When the skin of a human is penetrated or broken by the teeth or claws of a dog or cat, it is required by law to be reported due to the concern for possible exposure to the rabies virus. Rabies is communicable to humans by the saliva from an infected animal. Animals that have bitten or scratched, are required by law to be quarantined for ten days from the date of the bite. If the biting/scratching animal is currently vaccinated for rabies it may qualify for a home quarantine. Home quarantine is not authorized in the following instances:
These animals are required to be quarantined at WCRAS Washoe County Regional Animal Services or at a veterinary hospital for public safety.
Cats are more likely to become infected than dogs. You may think dogs are the most common domestic rabid animal, but cats are infected at a much higher rate than dogs. Since 1992, cats have been the most frequently reported rabid domestic animal (followed by dogs). This is because many cat owners do not vaccinate their cats against the disease.
Indoor-only pets can get rabies. While indoor-only pets don’t have contact with wild animals like outdoor pets do, they can still come into contact with rabid animals if one enters the home. Bats (The most common rabid animal in the United States.) enter homes and can bite or scratch pets.
Rabies virus infections in mammals are almost always deadly. Only a small percentage of animals that have rabies survive. When a suspected rabid animal goes to the vet, there are two options: euthanize or quarantine them. Even if you make the decision to quarantine your pet, there is little chance of survival even if your pet isn’t showing signs of the disease. Once a pet shows clinical signs of the disease, survival is not likely.
There is no test for rabies in live animals. The only way to diagnose rabies is through testing of brain tissue once the animal has died or been euthanized. The only way to determine if a living animal has rabies is to quarantine them and wait for visible clinical signs to show.
Did you know? The rabies vaccine is required by law in Nevada for every dog, cat, and ferret who is 12 weeks of age. Under state law (Nevada Administrative Code 441A.412) your veterinarian is required to send a copy of the vaccination certificate to the Washoe County Health District. This is to ensure that rabies vaccinations are being regularly administered for the safety of our pets, residents, and visitors.
Most often, cats get rabies after being bitten by a wild animal. Even if you have an indoor cat, they are still at risk. An infected animal such as a mouse could enter your home and spread the condition. Therefore, this law acts as a proactive measure to ensure our pets are protected.
There are no treatments available for rabies. Once a pet is infected with rabies, there is no medication or treatment that your veterinarian can offer. The only way to truly save your pet from rabies is to prevent them from getting it in the first place with a vaccine.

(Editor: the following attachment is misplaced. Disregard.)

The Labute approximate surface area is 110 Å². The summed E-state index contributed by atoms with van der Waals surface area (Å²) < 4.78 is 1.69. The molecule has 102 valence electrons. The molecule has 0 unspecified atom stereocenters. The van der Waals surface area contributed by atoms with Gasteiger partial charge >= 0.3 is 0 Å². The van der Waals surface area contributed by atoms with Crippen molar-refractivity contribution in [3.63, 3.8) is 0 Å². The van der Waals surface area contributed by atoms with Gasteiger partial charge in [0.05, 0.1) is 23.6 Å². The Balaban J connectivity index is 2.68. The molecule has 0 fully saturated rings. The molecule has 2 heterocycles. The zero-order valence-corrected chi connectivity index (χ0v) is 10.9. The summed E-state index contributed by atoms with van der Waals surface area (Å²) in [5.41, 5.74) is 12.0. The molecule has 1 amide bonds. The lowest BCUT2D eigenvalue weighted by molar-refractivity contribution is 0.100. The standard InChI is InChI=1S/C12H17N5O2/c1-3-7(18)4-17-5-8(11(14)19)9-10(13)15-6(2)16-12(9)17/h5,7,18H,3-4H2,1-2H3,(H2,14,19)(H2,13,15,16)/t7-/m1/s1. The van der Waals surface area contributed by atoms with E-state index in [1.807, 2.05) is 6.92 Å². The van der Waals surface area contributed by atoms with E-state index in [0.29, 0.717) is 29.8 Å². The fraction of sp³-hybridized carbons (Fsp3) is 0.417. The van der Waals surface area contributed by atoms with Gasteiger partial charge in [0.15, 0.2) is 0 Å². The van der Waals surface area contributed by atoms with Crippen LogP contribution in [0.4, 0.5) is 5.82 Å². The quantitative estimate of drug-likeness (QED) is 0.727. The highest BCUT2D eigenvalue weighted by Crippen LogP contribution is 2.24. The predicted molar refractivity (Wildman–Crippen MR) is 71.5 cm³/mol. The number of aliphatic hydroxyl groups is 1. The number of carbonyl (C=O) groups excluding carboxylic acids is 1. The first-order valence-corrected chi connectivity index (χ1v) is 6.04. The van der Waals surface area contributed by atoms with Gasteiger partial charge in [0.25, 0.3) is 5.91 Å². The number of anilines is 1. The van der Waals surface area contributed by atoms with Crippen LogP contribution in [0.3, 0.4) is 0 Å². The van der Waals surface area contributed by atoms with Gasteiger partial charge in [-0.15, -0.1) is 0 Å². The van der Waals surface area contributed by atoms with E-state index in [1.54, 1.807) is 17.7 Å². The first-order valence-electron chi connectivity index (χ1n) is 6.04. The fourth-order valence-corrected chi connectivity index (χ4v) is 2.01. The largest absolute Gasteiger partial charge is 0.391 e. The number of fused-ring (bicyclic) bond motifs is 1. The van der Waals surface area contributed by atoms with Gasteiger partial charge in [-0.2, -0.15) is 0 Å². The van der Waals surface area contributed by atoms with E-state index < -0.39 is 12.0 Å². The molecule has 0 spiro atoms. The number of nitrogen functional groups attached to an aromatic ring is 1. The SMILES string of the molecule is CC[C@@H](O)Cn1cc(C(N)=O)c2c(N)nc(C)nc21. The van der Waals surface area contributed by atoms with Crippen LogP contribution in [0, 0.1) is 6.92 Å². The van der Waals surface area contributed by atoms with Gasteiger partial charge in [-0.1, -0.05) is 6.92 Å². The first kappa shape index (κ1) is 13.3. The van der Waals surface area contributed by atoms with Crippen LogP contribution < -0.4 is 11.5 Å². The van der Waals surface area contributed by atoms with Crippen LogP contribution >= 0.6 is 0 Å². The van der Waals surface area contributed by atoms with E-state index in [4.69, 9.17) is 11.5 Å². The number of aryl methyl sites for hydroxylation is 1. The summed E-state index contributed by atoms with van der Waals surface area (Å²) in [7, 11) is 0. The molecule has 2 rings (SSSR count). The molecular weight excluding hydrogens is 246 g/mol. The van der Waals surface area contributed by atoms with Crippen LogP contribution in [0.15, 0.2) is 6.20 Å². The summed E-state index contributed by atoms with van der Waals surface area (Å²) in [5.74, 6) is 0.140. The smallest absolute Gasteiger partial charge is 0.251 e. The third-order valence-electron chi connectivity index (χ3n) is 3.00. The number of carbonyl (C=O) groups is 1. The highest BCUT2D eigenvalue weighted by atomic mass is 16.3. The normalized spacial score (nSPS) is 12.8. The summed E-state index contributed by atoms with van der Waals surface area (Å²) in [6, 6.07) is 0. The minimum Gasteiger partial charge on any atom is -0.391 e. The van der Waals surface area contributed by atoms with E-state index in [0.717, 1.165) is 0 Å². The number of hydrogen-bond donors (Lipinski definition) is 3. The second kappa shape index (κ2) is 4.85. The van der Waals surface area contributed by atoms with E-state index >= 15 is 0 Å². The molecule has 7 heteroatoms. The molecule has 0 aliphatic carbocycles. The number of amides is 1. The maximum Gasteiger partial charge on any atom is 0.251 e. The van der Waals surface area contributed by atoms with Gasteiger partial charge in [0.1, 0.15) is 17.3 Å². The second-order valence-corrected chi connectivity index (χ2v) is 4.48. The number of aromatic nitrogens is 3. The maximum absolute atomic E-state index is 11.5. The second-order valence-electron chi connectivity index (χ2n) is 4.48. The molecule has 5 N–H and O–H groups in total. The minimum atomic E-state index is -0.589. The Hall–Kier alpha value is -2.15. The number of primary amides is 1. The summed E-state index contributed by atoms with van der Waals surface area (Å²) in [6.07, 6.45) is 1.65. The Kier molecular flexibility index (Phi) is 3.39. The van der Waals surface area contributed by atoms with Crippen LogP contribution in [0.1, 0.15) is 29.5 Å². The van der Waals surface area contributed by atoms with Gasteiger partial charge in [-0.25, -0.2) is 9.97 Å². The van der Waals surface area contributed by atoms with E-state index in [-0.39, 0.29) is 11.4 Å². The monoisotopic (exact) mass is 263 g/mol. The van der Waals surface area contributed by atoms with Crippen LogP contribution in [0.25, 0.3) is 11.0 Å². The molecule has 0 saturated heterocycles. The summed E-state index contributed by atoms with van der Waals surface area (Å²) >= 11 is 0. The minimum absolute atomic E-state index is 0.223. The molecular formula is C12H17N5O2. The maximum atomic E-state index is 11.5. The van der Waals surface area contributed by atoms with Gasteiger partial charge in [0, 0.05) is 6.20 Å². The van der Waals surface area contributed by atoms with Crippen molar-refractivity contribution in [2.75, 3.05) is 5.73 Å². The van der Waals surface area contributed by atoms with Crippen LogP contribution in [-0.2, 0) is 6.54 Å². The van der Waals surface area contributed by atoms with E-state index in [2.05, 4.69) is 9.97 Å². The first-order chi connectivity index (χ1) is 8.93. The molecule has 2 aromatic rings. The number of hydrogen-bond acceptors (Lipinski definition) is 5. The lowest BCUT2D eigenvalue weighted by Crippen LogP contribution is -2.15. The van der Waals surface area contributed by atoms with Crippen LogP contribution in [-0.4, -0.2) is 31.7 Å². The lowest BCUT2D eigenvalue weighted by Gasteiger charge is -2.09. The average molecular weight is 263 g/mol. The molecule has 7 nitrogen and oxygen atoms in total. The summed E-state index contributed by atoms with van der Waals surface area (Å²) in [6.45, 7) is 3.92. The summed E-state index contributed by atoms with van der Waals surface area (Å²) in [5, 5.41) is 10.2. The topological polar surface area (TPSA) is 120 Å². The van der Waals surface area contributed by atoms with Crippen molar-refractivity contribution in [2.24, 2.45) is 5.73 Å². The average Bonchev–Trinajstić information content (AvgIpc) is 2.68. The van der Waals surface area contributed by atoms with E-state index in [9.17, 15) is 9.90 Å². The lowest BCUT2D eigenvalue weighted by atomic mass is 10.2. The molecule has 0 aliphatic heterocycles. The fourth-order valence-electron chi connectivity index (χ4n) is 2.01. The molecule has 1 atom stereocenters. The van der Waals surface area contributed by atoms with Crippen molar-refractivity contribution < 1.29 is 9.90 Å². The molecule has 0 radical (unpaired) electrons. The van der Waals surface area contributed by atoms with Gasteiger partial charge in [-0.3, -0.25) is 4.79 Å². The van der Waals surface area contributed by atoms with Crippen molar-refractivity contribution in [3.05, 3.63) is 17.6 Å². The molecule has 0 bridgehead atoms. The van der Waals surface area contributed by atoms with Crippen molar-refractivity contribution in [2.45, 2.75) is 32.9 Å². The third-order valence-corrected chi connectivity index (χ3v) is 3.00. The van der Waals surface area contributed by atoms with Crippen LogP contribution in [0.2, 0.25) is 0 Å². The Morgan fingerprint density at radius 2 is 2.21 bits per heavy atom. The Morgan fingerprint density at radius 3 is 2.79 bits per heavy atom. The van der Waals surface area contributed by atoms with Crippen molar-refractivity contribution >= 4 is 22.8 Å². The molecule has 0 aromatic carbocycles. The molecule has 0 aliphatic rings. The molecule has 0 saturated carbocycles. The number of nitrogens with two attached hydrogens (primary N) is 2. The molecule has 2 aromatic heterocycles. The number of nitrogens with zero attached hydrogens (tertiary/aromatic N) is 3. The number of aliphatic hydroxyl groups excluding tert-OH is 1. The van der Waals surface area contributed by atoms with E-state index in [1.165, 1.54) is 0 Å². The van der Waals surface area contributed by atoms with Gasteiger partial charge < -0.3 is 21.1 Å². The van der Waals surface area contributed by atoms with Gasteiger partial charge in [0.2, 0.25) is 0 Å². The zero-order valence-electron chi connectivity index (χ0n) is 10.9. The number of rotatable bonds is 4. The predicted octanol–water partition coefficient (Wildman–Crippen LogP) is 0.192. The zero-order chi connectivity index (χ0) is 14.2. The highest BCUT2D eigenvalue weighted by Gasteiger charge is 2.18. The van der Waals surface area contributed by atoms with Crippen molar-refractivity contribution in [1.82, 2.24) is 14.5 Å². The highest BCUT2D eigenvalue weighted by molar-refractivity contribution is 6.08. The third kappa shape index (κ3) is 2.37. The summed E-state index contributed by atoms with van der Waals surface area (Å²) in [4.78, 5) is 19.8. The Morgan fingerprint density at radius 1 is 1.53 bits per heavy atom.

For our beloved pets, the rabies vaccine isn’t just a recommendation; it's a shield.
At Reno Pet Sitter, I've always prioritized the well-being of the pets entrusted to my care. This starts right from our first meet-and-greet. Every initial consultation is an opportunity for us to understand the unique needs and temperament of each pet. The requirement for an up-to-date rabies certificate isn’t just about paperwork; it’s about peace of mind. This dedication is mirrored in every aspect of my service.
From meticulously adhering to my scheduling constraints to serving specific zip codes, I am intentional in all I do. My aim is to be close to your home, offering prompt service every pet deserves.
My service spectrum is broad. Whether it’s administering topical or oral medication, engaging in a playful session, or ensuring fresh water and clean bowls, I'm there. And when Reno’s unpredictable weather or road conditions challenge me, I adjust without compromising on care.
Having provided pet care services since 2007 under the aegis of Reno Pet Sitter and Ruff Ruff Ruff Meow, I've seen, learned, and grown. What started as a passionate endeavor has flourished into a commitment. I will ensure your pet feels loved, is cared for, and is safe when you're away.
Living in a Caughlin Ranch community with my Labrador Retriever, Farley, I’ve been enamored by the bond between pets and their owners. My love for the outdoors and animals often intersects, like during hikes with Farley. Through Paws 4 Love, Farley and I volunteer and giving back.
Trust is paramount. That’s why, beyond licensing, I've trained to become a Fear Free Certified Pet Professional. Addressing fear, anxiety, and stress in pets is integral for a holistic pet sitting service.
The rabies vaccine is a small yet crucial step. For every client of Reno Pet Sitter, it's our shared commitment to the well-being of furry family members.
So, as you reflect on your pet's needs, remember that Reno Pet Sitter is here to offer a helping hand, a gentle pat, and service that mirrors your love for your pet. I anticipate being a part of your pet’s joyful and safe journey.